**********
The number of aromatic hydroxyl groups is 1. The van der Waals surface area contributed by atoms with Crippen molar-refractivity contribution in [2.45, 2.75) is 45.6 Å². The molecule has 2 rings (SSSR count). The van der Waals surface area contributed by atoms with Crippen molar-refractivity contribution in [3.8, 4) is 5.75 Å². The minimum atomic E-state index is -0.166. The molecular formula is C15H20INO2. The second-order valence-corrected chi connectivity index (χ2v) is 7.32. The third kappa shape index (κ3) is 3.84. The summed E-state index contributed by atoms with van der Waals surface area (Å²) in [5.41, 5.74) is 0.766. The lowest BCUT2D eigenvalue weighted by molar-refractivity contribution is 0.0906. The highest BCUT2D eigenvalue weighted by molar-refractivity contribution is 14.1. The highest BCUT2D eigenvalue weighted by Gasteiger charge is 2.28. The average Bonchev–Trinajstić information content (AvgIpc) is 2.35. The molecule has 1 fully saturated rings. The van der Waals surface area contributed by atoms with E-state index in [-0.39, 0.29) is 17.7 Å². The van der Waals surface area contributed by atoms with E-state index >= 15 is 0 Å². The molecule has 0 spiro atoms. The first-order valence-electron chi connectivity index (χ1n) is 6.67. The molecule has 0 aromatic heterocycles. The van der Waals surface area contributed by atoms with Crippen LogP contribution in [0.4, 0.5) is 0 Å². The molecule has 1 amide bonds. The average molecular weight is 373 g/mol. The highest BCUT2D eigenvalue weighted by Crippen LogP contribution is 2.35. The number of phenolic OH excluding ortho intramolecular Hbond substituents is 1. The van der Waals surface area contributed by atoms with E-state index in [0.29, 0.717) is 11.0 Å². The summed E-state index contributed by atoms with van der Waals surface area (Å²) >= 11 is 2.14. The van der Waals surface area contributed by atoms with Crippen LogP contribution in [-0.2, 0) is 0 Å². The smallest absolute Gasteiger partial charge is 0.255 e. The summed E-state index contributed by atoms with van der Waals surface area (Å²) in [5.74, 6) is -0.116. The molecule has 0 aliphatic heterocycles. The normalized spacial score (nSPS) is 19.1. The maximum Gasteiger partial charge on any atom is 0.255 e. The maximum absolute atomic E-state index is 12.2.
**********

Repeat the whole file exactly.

The number of aromatic hydroxyl groups is 1. The van der Waals surface area contributed by atoms with Crippen molar-refractivity contribution in [2.45, 2.75) is 45.6 Å². The molecule has 2 rings (SSSR count). The van der Waals surface area contributed by atoms with Crippen molar-refractivity contribution in [3.8, 4) is 5.75 Å². The minimum atomic E-state index is -0.166. The molecular formula is C15H20INO2. The second-order valence-corrected chi connectivity index (χ2v) is 7.32. The third kappa shape index (κ3) is 3.84. The summed E-state index contributed by atoms with van der Waals surface area (Å²) in [5.41, 5.74) is 0.766. The lowest BCUT2D eigenvalue weighted by molar-refractivity contribution is 0.0906. The highest BCUT2D eigenvalue weighted by molar-refractivity contribution is 14.1. The highest BCUT2D eigenvalue weighted by Gasteiger charge is 2.28. The average Bonchev–Trinajstić information content (AvgIpc) is 2.35. The molecule has 1 fully saturated rings. The van der Waals surface area contributed by atoms with E-state index in [-0.39, 0.29) is 17.7 Å². The van der Waals surface area contributed by atoms with E-state index >= 15 is 0 Å². The molecule has 0 spiro atoms. The first-order valence-electron chi connectivity index (χ1n) is 6.67. The molecule has 0 aromatic heterocycles. The van der Waals surface area contributed by atoms with Crippen LogP contribution in [0.4, 0.5) is 0 Å². The molecule has 1 amide bonds. The average molecular weight is 373 g/mol. The highest BCUT2D eigenvalue weighted by Crippen LogP contribution is 2.35. The number of phenolic OH excluding ortho intramolecular Hbond substituents is 1. The van der Waals surface area contributed by atoms with E-state index in [0.29, 0.717) is 11.0 Å². The summed E-state index contributed by atoms with van der Waals surface area (Å²) >= 11 is 2.14. The van der Waals surface area contributed by atoms with Crippen LogP contribution in [-0.2, 0) is 0 Å². The smallest absolute Gasteiger partial charge is 0.255 e. The summed E-state index contributed by atoms with van der Waals surface area (Å²) in [5.74, 6) is -0.116. The molecule has 0 aliphatic heterocycles. The normalized spacial score (nSPS) is 19.1. The maximum Gasteiger partial charge on any atom is 0.255 e. The maximum absolute atomic E-state index is 12.2.